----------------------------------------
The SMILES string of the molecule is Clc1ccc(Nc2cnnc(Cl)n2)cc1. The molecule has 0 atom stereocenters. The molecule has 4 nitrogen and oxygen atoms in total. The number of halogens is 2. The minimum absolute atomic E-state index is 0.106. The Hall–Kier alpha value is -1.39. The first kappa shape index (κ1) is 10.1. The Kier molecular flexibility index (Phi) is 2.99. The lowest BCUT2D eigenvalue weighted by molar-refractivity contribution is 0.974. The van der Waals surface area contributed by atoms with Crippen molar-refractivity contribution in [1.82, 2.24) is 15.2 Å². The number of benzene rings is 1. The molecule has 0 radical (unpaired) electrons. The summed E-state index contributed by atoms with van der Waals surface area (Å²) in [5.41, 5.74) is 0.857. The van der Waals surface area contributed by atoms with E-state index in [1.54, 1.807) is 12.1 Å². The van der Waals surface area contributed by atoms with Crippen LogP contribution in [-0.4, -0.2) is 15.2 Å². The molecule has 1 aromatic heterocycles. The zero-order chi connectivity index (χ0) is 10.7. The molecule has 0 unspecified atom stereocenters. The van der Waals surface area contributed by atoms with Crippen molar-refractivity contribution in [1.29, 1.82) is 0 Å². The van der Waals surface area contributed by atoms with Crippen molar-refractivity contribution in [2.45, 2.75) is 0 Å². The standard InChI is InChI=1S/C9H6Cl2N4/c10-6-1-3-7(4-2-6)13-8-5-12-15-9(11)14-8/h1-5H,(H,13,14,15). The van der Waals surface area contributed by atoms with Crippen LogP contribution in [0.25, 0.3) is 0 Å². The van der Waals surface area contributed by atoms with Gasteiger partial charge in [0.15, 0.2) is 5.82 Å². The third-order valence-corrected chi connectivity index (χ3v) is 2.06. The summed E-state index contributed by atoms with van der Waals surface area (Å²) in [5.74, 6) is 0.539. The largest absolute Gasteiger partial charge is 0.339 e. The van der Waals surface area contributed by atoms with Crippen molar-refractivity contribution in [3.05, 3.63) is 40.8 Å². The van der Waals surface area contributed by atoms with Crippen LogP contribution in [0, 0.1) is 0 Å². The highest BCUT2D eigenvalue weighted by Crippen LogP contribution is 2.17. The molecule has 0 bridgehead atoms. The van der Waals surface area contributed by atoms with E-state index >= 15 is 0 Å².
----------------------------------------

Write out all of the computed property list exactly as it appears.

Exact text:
The SMILES string of the molecule is Clc1ccc(Nc2cnnc(Cl)n2)cc1. The molecule has 0 atom stereocenters. The molecule has 4 nitrogen and oxygen atoms in total. The number of halogens is 2. The minimum absolute atomic E-state index is 0.106. The Hall–Kier alpha value is -1.39. The first kappa shape index (κ1) is 10.1. The Kier molecular flexibility index (Phi) is 2.99. The lowest BCUT2D eigenvalue weighted by molar-refractivity contribution is 0.974. The van der Waals surface area contributed by atoms with Crippen molar-refractivity contribution in [1.82, 2.24) is 15.2 Å². The number of benzene rings is 1. The molecule has 0 radical (unpaired) electrons. The summed E-state index contributed by atoms with van der Waals surface area (Å²) in [5.41, 5.74) is 0.857. The van der Waals surface area contributed by atoms with E-state index in [1.54, 1.807) is 12.1 Å². The van der Waals surface area contributed by atoms with Crippen LogP contribution in [-0.4, -0.2) is 15.2 Å². The molecule has 1 aromatic heterocycles. The zero-order chi connectivity index (χ0) is 10.7. The molecule has 0 unspecified atom stereocenters. The van der Waals surface area contributed by atoms with Crippen molar-refractivity contribution in [1.29, 1.82) is 0 Å². The van der Waals surface area contributed by atoms with Crippen molar-refractivity contribution in [2.45, 2.75) is 0 Å². The standard InChI is InChI=1S/C9H6Cl2N4/c10-6-1-3-7(4-2-6)13-8-5-12-15-9(11)14-8/h1-5H,(H,13,14,15). The van der Waals surface area contributed by atoms with Crippen LogP contribution in [0.25, 0.3) is 0 Å². The van der Waals surface area contributed by atoms with Gasteiger partial charge in [0.15, 0.2) is 5.82 Å². The third-order valence-corrected chi connectivity index (χ3v) is 2.06. The summed E-state index contributed by atoms with van der Waals surface area (Å²) in [5.74, 6) is 0.539. The largest absolute Gasteiger partial charge is 0.339 e. The van der Waals surface area contributed by atoms with Crippen molar-refractivity contribution in [3.05, 3.63) is 40.8 Å². The van der Waals surface area contributed by atoms with Crippen LogP contribution in [0, 0.1) is 0 Å². The highest BCUT2D eigenvalue weighted by Crippen LogP contribution is 2.17. The molecule has 0 bridgehead atoms. The van der Waals surface area contributed by atoms with E-state index >= 15 is 0 Å².